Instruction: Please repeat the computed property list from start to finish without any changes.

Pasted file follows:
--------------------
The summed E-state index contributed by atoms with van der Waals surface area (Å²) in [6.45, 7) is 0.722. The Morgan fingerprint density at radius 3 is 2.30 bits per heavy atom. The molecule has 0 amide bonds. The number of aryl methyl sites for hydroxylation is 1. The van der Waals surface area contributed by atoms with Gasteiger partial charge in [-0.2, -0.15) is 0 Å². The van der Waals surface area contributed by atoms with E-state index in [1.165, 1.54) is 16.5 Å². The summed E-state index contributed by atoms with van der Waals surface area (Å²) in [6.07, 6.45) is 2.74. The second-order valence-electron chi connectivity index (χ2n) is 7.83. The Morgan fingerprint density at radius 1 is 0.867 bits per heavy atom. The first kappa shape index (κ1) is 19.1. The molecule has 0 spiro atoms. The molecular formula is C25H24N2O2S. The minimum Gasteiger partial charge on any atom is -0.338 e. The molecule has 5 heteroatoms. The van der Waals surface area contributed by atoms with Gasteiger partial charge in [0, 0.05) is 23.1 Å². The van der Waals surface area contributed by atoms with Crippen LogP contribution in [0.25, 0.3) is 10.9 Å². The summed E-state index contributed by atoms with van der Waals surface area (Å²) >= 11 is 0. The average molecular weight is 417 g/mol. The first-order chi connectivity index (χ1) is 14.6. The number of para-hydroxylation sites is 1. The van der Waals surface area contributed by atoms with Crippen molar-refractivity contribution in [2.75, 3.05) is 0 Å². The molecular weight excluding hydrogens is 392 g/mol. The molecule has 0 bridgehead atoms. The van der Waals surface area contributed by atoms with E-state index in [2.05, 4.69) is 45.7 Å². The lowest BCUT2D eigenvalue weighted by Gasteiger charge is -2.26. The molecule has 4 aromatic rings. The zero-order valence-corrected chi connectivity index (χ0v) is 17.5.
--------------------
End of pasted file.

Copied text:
The summed E-state index contributed by atoms with van der Waals surface area (Å²) in [6.45, 7) is 0.722. The Morgan fingerprint density at radius 3 is 2.30 bits per heavy atom. The molecule has 0 amide bonds. The number of aryl methyl sites for hydroxylation is 1. The van der Waals surface area contributed by atoms with Gasteiger partial charge in [-0.2, -0.15) is 0 Å². The van der Waals surface area contributed by atoms with E-state index in [1.165, 1.54) is 16.5 Å². The summed E-state index contributed by atoms with van der Waals surface area (Å²) in [6.07, 6.45) is 2.74. The second-order valence-electron chi connectivity index (χ2n) is 7.83. The Morgan fingerprint density at radius 1 is 0.867 bits per heavy atom. The first kappa shape index (κ1) is 19.1. The molecule has 0 spiro atoms. The molecular formula is C25H24N2O2S. The minimum Gasteiger partial charge on any atom is -0.338 e. The molecule has 5 heteroatoms. The van der Waals surface area contributed by atoms with Gasteiger partial charge in [0, 0.05) is 23.1 Å². The van der Waals surface area contributed by atoms with Crippen LogP contribution in [0.25, 0.3) is 10.9 Å². The summed E-state index contributed by atoms with van der Waals surface area (Å²) >= 11 is 0. The average molecular weight is 417 g/mol. The first-order chi connectivity index (χ1) is 14.6. The number of para-hydroxylation sites is 1. The van der Waals surface area contributed by atoms with Crippen molar-refractivity contribution in [2.75, 3.05) is 0 Å². The molecular weight excluding hydrogens is 392 g/mol. The molecule has 0 bridgehead atoms. The van der Waals surface area contributed by atoms with E-state index in [2.05, 4.69) is 45.7 Å². The lowest BCUT2D eigenvalue weighted by Gasteiger charge is -2.26. The molecule has 4 aromatic rings. The zero-order valence-corrected chi connectivity index (χ0v) is 17.5.